The economic strength of Cottonwood Heights today is a product of planning and decisions that took place many years ago. In the coming decades, the area will continue to transform.
Proper planning plays a key role in preparing for those future changes.
“We’re going to have different needs as a city in the next 20 years than we did in the last 20,” Mayor Kelvyn Cullimore Jr. said.
According to the city’s economic development team, the time to plan for that eventuality is now.
On Wednesday, Jan. 21, Economic Development Director Brian Berndt will present a planned development district ordinance to the planning commission for review. The PDD does not change existing zoning, but is being presented as an option for more specialized zoning to assist in the development of key areas of the city.
The proposed code is a three-tiered system of decreasing development intensity, applicable to the gravel pit near the mouth of Big Cottonwood Canyon and along parts of the Fort Union corridor.
“The thought is, in anticipation of things that are likely to occur on the corridor in this area, we want to have things ready and in place. This code is one of the big steps to do that,” Berndt said.
Also in January, the Zion’s Bank Public Finance Group will present the results of its in-depth study of the Fort Union corridor to the city council.
In the coming year, the city will partner with the Wasatch Front Regional Council on a study of Wasatch Blvd. to determine, in part, the impact increased development may have on that stretch of roadway.
“People may question our motivations and say, ‘We’re fine, why do we need to grow the city?’ But we won’t be [fine] forever. We need to grow our tax base,” Senior Planner Glen Goins said.
City leaders believe the proposed PDD and the commissioned studies are key elements in preparing to accommodate that growth.
The focus on the future of the gravel pit and the Fort Union corridor is not a new concept, Goins said, but a fulfillment of goals that were written into the city’s general plan upon incorporation 10 years ago.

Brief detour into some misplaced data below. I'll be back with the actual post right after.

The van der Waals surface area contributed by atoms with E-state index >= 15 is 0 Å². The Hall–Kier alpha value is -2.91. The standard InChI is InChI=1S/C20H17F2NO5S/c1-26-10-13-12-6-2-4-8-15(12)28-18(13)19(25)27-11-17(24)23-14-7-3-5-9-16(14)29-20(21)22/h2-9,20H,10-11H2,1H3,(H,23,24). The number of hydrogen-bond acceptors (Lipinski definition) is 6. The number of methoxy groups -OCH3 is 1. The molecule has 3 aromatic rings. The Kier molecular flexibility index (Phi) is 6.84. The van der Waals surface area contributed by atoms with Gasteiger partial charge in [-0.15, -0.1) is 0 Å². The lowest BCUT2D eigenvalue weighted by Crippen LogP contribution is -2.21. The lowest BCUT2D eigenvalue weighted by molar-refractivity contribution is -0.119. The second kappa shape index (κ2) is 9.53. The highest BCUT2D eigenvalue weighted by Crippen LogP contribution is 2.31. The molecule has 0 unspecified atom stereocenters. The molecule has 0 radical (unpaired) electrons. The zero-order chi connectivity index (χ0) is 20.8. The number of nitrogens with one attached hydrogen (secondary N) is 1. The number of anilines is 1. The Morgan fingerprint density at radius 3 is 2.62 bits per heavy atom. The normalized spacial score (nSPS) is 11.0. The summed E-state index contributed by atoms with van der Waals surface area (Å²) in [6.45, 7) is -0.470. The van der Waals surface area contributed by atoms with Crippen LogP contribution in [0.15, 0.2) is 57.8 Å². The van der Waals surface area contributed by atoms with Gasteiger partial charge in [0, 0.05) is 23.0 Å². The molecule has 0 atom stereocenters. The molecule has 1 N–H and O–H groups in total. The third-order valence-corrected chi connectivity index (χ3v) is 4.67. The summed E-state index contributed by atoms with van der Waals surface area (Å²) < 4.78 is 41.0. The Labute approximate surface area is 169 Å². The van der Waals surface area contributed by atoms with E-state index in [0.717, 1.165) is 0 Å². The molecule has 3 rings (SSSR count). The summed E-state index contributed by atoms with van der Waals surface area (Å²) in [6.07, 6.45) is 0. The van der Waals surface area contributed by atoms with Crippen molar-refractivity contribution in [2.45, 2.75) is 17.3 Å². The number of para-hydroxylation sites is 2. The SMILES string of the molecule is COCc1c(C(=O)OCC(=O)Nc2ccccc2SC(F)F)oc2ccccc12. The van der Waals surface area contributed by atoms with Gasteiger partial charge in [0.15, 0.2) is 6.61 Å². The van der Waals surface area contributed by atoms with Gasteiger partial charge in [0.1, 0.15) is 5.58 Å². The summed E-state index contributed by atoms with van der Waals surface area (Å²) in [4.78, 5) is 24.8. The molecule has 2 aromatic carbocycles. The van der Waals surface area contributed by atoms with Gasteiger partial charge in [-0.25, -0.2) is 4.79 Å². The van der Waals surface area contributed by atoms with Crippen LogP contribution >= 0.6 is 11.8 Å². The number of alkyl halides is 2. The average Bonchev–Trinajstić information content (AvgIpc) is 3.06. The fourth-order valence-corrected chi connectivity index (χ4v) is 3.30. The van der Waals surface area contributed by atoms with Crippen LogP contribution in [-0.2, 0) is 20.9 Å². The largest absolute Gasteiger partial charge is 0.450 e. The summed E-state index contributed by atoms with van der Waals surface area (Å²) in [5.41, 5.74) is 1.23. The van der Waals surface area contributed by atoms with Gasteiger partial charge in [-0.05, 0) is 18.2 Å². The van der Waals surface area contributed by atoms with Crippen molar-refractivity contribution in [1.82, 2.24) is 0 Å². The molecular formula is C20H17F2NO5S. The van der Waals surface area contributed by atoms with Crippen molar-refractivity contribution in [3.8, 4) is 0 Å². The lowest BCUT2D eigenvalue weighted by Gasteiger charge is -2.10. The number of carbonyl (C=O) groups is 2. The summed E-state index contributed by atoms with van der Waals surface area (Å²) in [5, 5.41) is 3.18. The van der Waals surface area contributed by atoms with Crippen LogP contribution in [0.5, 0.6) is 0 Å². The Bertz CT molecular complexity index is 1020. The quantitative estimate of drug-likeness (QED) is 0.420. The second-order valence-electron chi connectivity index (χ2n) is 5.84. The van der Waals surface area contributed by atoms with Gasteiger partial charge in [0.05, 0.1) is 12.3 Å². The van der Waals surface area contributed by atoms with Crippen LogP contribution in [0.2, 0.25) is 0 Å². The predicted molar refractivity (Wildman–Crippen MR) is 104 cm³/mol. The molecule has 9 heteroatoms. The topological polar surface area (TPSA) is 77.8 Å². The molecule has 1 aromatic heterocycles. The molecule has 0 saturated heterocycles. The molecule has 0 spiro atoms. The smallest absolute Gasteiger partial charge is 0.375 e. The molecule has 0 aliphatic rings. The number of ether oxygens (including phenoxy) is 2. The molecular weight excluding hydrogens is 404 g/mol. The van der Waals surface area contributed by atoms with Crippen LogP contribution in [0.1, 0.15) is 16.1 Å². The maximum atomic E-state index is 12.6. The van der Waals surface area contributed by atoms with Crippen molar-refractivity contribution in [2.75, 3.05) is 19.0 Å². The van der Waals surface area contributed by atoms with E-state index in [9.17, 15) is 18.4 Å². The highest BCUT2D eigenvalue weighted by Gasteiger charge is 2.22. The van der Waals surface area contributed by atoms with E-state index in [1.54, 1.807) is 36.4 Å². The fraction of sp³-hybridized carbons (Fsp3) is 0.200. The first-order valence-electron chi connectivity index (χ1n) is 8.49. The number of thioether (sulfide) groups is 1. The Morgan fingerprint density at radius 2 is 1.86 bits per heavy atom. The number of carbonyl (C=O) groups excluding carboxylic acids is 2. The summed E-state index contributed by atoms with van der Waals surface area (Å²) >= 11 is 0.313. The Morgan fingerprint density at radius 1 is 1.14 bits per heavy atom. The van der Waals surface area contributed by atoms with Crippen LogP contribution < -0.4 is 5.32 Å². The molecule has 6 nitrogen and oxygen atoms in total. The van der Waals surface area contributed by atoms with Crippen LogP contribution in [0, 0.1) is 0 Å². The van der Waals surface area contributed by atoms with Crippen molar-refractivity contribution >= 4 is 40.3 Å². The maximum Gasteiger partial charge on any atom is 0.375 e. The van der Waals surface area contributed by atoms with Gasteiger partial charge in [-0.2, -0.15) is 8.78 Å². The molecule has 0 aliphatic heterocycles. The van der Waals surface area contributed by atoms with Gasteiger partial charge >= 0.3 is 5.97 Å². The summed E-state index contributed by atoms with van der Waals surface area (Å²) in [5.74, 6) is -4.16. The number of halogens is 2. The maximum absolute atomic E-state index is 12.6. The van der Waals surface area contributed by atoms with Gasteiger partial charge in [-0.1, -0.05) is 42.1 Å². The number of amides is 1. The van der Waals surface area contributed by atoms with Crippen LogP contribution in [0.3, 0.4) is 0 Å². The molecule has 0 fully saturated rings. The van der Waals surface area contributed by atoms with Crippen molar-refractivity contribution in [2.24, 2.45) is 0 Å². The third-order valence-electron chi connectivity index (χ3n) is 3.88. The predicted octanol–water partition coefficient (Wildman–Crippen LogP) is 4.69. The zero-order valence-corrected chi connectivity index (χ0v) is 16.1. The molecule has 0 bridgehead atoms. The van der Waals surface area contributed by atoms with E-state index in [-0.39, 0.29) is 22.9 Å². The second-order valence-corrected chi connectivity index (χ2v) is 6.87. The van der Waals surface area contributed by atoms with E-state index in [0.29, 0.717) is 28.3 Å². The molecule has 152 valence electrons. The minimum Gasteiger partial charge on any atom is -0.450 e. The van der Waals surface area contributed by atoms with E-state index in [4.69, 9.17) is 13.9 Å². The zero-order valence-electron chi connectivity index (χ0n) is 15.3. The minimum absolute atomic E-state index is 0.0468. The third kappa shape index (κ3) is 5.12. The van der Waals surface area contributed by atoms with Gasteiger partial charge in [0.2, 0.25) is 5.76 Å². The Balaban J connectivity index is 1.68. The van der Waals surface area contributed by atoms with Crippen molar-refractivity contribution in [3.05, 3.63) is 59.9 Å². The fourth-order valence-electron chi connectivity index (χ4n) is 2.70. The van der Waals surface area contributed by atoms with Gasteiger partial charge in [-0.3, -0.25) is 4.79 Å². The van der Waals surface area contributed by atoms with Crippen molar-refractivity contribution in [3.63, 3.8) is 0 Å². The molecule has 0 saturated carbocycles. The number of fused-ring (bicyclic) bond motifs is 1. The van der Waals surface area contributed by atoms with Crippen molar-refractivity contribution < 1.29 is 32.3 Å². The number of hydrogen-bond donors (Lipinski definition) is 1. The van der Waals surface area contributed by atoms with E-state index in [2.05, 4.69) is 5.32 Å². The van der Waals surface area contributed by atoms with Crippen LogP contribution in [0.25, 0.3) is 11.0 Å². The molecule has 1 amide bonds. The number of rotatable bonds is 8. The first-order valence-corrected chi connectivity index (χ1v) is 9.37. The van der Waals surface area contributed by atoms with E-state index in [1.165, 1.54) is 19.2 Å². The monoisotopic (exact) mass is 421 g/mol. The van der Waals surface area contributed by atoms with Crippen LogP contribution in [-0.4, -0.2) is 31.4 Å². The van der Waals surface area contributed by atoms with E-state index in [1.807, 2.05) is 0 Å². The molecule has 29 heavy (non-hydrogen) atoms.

The plan envisions that, at more than 150 acres, the gravel pit site could someday become a campus or resort-type development designed to cater to city residents and visitors alike. Retail, lodging, entertainment and transit centers are all considered possibilities for the area if the land owner chooses to sell or develop the property at the conclusion of excavation activities.
“The planning staff realizes that at some point we’re going to have a change of use, and they want to be prepared for that,” said Dough Shelby, owner of the gravel pit property. “We don’t know when that change will be, it could be some ways out in the future, but we want to be prepared for it.”
Shelby said he supports the city’s preemptive efforts to plan for transportation, infrastructure and zoning before any final decisions are made.
“This is the last bastion of big, open ground,” Goins said. “It’s right at the access of the canyon. We have major skiing here; it’s a winter and summer destination. This site becomes a regionally significant area.”
With roughly 80 percent of the city already developed, these two corridors become essential components in planning for the future.
As the expected growth occurs, Berndt said the city’s goal is to assist in those efforts without negatively affecting the surrounding neighborhoods or current character of the city.
“To me, community character and quality of life are the utmost priorities of any population,” he said.